Weatherford Democrat

AP Story Section

December 22, 2008

Officials: Man caused student’s death

DALLAS (AP) — With a murder conviction and a history of wild poker parties and drug use, James McDaniel admits he’s no angel.

But McDaniel said federal prosecutors are wrong to connect him with the disappearance and death of Southern Methodist University Student Meaghan Bosch, whose body was found last year in a portable toilet.

“In their push to get someone to pay for what’s going on at SMU, and setting me up as the take-all candidate, they have pushed the envelope,” McDaniel told The Dallas Morning News in a telephone interview.

McDaniel has pleaded not guilty to federal charges that include distribution of a controlled substance that resulted in a death and being a felon in possession of a firearm.

He has not been charged with murder but faces 20 years to life on charges accusing him of causing Bosch’s death. McDaniel could get an additional 25 years if convicted on the charges of illegal weapon possession.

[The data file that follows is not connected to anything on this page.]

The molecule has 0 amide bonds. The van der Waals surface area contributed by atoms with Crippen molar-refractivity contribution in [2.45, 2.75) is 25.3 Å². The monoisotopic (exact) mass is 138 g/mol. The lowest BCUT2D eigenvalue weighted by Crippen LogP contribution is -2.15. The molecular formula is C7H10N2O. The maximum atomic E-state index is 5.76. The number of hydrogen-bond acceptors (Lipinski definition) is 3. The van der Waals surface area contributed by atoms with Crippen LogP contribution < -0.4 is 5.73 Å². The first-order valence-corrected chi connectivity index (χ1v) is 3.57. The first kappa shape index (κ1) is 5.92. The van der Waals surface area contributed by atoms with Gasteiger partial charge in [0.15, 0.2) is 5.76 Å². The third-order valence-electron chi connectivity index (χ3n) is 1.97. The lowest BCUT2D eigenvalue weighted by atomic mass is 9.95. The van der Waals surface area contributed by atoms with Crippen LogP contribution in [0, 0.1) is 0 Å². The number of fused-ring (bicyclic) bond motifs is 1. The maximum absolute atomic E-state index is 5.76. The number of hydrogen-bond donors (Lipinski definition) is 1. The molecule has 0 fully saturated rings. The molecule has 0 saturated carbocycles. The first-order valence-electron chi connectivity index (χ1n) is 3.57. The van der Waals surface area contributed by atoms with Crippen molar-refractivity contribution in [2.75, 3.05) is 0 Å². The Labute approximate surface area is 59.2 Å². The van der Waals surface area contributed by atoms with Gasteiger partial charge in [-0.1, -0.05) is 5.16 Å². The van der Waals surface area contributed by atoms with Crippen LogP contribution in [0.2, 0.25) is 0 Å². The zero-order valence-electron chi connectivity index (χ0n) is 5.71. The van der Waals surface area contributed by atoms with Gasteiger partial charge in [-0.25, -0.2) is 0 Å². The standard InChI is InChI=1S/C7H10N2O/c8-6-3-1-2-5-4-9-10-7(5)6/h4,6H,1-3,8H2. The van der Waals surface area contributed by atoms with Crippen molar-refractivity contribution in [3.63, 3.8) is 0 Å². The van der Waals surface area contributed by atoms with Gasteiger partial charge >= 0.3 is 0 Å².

McDaniel, 48, has admitted to using drugs with Bosch, but he said he did not give her any around the time of her disappearance in May 2007, and he denies any involvement in her fatal overdose.

Her body was found in a portable toilet at a construction site near Waco a few days after her family reported her missing. Dallas authorities ruled that she had cocaine, methamphetamine and oxycodone in her body at the time of her death.

She was the third SMU student to die of an overdose in a six-month period, prompting university authorities to implement reforms designed to discourage drug abuse and offer help for addiction.

Authorities investigating Bosch’s death say McDaniel is responsible for as many as four sexual assaults in which the women were tricked with ground-up depressants instead of lines of cocaine, or slipped the date-rape drug GHB into their drinks. Federal prosecutors have asked the women, several of them former SMU students, to testify anonymously at McDaniel’s trial in February.

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